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On Mars, the Moxie experiment produces as much oxygen as a small tree on Earth

On Mars, the Moxie experiment produces as much oxygen as a small tree on Earth

Landing on the Red Planet in February 2021

Since landing on the Red Planet in February 2021, Moxie has been able to extract oxygen from the Martian atmosphere in all conditions, achieving the goal of producing six grams per hour, as much as a small tree can on Earth.

Results in Science Advances

The result of the experiment was published in Science Advances by a team led by the Massachusetts Institute of Technology (MIT). The Moxie is the size of a car battery and in 2021 it was run seven times for several hours each, so as not to interfere with the perseverance operations.

future projects

– However, in the future, a larger version could be sent to Mars to constantly produce oxygen, as is the case with several hundred trees. According to the researchers, such a system could generate enough oxygen to support astronauts arriving on the planet and power a rocket to return them to Earth.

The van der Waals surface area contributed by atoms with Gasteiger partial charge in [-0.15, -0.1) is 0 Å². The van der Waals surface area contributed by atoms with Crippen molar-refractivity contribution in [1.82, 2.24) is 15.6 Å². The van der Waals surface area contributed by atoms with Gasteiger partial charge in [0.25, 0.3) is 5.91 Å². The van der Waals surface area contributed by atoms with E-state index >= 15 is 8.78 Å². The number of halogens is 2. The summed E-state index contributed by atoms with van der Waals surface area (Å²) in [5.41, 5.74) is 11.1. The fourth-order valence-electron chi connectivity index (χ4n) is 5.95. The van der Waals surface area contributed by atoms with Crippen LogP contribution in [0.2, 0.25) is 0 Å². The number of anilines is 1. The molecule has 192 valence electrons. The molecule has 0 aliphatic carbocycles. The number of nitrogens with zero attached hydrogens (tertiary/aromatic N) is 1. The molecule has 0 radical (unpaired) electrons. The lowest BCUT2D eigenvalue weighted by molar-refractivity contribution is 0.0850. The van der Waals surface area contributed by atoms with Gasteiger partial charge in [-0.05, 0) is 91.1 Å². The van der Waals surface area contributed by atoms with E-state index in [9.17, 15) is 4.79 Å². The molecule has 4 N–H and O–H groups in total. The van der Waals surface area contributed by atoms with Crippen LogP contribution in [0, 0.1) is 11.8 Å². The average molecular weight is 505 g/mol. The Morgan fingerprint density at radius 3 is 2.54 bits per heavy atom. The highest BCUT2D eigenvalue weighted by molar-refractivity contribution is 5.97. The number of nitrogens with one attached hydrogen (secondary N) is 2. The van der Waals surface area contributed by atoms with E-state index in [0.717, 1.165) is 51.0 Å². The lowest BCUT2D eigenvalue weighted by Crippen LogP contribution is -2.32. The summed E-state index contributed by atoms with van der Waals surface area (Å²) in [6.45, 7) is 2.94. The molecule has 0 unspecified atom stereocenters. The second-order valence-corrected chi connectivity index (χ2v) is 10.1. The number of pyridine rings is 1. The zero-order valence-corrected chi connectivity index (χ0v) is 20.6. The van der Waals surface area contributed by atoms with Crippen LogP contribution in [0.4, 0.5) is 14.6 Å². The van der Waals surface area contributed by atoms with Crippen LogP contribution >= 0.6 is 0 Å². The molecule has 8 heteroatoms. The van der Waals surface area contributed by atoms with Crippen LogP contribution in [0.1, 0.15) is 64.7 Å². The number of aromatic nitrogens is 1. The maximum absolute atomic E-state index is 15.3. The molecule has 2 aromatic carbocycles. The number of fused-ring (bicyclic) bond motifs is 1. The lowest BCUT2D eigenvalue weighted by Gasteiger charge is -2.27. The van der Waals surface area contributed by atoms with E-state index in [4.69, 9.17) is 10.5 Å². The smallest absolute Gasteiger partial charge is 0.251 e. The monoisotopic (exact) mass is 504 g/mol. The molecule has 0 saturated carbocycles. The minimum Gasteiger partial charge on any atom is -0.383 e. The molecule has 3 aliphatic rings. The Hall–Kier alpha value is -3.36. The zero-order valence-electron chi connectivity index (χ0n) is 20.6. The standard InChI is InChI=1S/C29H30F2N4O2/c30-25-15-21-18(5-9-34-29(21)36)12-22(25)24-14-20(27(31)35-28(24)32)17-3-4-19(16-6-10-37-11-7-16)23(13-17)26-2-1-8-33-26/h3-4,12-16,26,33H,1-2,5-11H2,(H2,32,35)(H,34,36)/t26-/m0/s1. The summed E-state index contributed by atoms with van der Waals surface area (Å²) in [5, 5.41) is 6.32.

“Historical result”

– “This is the first evidence of the actual use of resources on the surface of another planetary body and their chemical transformation into something that could be useful for a human mission,” says Moxie Deputy Director Jeffrey Hoffman of MIT. “In this sense – he explains – it’s a historical thing.”

How does Moxie work?

To produce breathable oxygen, Moxie sucks in Martian air and through a filter cleans it of pollutants. Once compressed, the air is sent to a Soxe instrument (solid oxide electrolyzer), which breaks down carbon dioxide into oxygen and carbon monoxide ions. The oxygen ions are then isolated and recombined to form breathable molecular oxygen, which Moxie measures its quantity and purity before it is safely released into the air, along with carbon monoxide and other atmospheric gases.

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